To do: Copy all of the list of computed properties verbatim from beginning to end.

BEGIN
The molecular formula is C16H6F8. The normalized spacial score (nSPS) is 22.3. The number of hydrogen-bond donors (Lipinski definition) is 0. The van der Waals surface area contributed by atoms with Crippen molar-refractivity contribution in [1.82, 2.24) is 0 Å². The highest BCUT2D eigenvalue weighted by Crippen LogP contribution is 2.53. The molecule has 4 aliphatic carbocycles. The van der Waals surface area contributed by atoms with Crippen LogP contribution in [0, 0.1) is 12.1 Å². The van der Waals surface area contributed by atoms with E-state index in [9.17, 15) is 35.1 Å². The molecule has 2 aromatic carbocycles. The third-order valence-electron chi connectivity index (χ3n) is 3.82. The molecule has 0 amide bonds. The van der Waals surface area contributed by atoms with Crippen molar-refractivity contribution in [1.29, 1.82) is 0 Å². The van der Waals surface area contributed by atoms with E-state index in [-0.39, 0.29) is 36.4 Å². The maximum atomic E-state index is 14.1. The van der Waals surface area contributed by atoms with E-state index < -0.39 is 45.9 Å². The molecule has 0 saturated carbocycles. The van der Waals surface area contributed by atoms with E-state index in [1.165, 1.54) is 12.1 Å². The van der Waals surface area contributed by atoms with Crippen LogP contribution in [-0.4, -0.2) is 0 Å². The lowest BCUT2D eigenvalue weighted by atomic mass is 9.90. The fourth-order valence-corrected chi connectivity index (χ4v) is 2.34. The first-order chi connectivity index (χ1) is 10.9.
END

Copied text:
The molecular formula is C16H6F8. The normalized spacial score (nSPS) is 22.3. The number of hydrogen-bond donors (Lipinski definition) is 0. The van der Waals surface area contributed by atoms with Crippen molar-refractivity contribution in [1.82, 2.24) is 0 Å². The highest BCUT2D eigenvalue weighted by Crippen LogP contribution is 2.53. The molecule has 4 aliphatic carbocycles. The van der Waals surface area contributed by atoms with Crippen LogP contribution in [0, 0.1) is 12.1 Å². The van der Waals surface area contributed by atoms with E-state index in [9.17, 15) is 35.1 Å². The molecule has 2 aromatic carbocycles. The third-order valence-electron chi connectivity index (χ3n) is 3.82. The molecule has 0 amide bonds. The van der Waals surface area contributed by atoms with Crippen molar-refractivity contribution in [1.29, 1.82) is 0 Å². The van der Waals surface area contributed by atoms with E-state index in [-0.39, 0.29) is 36.4 Å². The maximum atomic E-state index is 14.1. The van der Waals surface area contributed by atoms with E-state index < -0.39 is 45.9 Å². The molecule has 0 saturated carbocycles. The van der Waals surface area contributed by atoms with E-state index in [1.165, 1.54) is 12.1 Å². The van der Waals surface area contributed by atoms with Crippen LogP contribution in [-0.4, -0.2) is 0 Å². The lowest BCUT2D eigenvalue weighted by atomic mass is 9.90. The fourth-order valence-corrected chi connectivity index (χ4v) is 2.34. The first-order chi connectivity index (χ1) is 10.9.